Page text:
MedCity Influencers, Health Tech

Fear creates urgency: Big tech’s move into healthcare can lead to a better system for all

To position the healthcare system for long-term success, traditional healthcare providers must tap into new disruptive forces to create navigable, discoverable, accessible, and personalized experiences for patients who now expect a new consumer-centered model of care.

The traditional model of healthcare delivery has reached a breaking point. Ongoing patient surges, workforce shortages, and unstable financial conditions have exacerbated longstanding inefficiencies within the U.S. healthcare system. Disruption from outside entities is now a necessity.

Amazon’s acquisition of One Medical is the latest move emphasizing big tech’s strengths in critical areas the traditional healthcare model lacks – accessibility, efficiency, and innovation. Competitive non-traditional forces and the pandemic have led to a great awakening emphasizing the valuable role consumer-facing technologies can play in delivering high-quality, accessible, and affordable care. Healthcare consumers now expect flexibility and choice in how they receive care, and with $250 billion of US healthcare spend potentially shifting to virtual or virtually enabled care post-Covid, big tech can leverage its pre-established reach and scale this success to broaden healthcare access and satisfy consumer demands.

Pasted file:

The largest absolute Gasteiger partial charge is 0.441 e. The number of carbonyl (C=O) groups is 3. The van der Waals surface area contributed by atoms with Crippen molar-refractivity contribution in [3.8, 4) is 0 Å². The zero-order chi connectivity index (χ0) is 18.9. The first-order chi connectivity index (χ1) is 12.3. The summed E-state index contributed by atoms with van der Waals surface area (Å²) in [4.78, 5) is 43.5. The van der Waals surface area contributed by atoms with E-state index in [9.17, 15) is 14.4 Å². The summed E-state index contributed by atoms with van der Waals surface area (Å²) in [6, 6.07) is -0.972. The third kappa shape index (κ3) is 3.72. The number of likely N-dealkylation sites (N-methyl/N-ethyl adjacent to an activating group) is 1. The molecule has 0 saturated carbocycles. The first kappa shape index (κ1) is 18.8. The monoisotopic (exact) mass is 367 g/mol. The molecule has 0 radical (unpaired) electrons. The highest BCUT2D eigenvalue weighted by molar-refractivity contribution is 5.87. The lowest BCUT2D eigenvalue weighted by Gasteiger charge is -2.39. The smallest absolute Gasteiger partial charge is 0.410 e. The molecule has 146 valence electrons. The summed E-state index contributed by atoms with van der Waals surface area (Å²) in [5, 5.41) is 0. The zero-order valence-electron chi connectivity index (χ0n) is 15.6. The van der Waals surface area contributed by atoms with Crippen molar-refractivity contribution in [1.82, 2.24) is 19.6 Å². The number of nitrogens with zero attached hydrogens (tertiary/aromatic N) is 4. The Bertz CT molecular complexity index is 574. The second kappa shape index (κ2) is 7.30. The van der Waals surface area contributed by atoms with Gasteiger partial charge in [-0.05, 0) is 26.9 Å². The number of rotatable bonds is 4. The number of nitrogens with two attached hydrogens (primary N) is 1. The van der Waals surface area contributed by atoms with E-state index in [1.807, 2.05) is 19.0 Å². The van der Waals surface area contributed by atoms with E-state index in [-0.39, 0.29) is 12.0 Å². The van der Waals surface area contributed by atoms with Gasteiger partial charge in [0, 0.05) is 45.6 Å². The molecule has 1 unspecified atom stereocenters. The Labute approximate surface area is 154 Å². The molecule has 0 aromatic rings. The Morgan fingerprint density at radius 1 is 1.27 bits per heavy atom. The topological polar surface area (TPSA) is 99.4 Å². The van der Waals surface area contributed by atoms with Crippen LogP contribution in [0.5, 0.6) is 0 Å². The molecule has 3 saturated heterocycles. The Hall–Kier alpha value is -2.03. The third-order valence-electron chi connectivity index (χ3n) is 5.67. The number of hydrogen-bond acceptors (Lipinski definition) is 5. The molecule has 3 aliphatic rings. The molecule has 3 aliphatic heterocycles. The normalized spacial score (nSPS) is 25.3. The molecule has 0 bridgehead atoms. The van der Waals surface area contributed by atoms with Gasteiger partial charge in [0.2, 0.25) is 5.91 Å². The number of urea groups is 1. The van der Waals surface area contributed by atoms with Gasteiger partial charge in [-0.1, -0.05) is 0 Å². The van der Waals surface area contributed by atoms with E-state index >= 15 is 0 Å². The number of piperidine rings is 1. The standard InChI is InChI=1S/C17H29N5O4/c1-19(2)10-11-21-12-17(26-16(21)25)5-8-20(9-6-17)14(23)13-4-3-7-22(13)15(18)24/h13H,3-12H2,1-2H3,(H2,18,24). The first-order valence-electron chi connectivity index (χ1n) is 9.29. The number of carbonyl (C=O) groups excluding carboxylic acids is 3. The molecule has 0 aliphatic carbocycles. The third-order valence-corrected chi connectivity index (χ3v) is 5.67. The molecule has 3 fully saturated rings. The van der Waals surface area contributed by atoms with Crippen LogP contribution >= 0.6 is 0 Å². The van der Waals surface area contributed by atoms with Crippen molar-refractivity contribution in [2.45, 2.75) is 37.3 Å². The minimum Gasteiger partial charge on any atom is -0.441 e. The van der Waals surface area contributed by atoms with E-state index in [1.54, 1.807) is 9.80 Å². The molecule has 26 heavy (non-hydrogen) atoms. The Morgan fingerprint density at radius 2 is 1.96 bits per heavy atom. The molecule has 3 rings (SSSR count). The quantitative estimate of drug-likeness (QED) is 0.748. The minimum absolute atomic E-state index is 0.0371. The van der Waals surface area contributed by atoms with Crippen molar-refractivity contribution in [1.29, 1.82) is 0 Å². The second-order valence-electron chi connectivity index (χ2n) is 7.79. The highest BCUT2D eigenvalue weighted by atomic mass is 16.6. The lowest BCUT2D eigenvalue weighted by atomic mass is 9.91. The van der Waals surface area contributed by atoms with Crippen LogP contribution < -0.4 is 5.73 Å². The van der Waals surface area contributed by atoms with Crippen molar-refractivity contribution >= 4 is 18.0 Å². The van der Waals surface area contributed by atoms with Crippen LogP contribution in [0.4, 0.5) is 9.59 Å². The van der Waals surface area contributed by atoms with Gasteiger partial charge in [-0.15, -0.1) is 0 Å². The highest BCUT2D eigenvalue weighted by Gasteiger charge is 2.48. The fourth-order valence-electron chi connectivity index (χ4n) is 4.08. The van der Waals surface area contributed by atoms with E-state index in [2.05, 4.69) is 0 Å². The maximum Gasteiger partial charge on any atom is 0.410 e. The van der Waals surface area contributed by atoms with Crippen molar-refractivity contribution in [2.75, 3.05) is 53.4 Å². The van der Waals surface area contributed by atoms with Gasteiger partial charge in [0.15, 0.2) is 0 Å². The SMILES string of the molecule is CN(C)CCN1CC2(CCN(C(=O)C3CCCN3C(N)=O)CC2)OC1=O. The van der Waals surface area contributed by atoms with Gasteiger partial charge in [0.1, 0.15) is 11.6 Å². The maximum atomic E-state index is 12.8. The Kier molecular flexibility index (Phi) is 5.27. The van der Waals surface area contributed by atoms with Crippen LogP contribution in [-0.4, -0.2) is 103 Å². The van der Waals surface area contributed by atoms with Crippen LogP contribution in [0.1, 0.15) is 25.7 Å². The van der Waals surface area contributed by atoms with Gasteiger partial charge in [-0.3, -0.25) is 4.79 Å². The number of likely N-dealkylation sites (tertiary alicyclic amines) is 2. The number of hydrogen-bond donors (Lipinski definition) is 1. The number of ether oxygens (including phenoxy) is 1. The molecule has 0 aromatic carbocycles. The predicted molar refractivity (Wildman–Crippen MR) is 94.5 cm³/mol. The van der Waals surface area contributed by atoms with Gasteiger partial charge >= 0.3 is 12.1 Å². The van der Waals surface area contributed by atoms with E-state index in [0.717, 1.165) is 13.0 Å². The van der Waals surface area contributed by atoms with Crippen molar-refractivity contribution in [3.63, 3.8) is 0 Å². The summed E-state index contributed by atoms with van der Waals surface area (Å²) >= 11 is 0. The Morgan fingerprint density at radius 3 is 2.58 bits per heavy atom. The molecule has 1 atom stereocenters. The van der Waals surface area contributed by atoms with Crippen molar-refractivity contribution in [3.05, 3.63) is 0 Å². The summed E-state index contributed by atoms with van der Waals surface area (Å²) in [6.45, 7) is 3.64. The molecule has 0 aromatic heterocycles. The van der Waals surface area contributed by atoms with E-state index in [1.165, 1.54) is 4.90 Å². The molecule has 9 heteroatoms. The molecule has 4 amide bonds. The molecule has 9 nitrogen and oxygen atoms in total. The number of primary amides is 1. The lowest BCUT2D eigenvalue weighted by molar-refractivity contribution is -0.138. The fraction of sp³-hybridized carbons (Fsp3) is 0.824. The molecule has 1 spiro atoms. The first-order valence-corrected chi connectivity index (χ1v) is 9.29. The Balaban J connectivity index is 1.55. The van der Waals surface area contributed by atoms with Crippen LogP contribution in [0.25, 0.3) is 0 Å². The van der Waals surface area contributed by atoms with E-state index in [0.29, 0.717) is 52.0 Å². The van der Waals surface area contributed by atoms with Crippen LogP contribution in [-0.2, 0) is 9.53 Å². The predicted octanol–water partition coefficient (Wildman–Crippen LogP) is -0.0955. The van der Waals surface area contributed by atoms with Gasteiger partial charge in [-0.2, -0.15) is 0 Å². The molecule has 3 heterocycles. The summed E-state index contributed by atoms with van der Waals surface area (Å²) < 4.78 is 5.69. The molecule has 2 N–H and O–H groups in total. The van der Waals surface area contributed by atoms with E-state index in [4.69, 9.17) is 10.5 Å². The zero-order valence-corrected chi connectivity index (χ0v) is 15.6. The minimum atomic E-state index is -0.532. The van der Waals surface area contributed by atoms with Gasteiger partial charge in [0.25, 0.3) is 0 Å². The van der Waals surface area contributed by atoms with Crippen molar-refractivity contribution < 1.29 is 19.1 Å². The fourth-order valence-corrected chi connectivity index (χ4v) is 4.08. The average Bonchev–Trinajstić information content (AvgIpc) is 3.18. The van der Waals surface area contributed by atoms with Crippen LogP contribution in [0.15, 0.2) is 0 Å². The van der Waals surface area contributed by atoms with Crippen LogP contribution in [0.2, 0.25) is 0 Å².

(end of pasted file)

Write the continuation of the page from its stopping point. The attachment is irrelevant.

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Yet it’s also important to recognize that the traditional healthcare model has inherent strengths that big tech lacks. The way forward is not a matter of “or”, but “and”, which will require collaboration between traditional and disruptive forces.

Leveraging traditional strengths

Despite the alarmist headlines surrounding Amazon and other major outsider moves into healthcare, incumbents have undeniable advantages over new entrants. At a high level, people know and trust them, and health systems possess the resources, breadth of care, access to data, and responsibility required to be their community’s preferred partner in care.

Health systems have a unique advantage in terms of engagement due simply to the personal relationship they foster with patients. Looking ahead, however, modern concepts of engagement will include streamlining traditional patient experiences, and quickly evolve to engaging patients between episodes of care to support whole-person health, further develop the digital patient profile, and deliver personalized experiences.

Health systems also have a key advantage in that a substantial amount of care, including most procedures and many specialized services, will likely always require some level of human involvement from highly trained providers, even when enabled by technology. This human element inevitably involves some level of inefficiency, however, from both a time and financial standpoint. Tech giants like Amazon are discouraged by their shareholders from including inefficient human elements, and instead are incentivized to remove these aspects from their business models.

To position the healthcare system for long-term success, traditional healthcare providers must tap into new disruptive forces to create navigable, discoverable, accessible, and personalized experiences for patients who now expect a new consumer-centered model of care. So, what happens when all the efficiencies are matched with innovations, brought to market by disruptors, but a key element of quality care still requires human involvement?

Learning from disruptive forces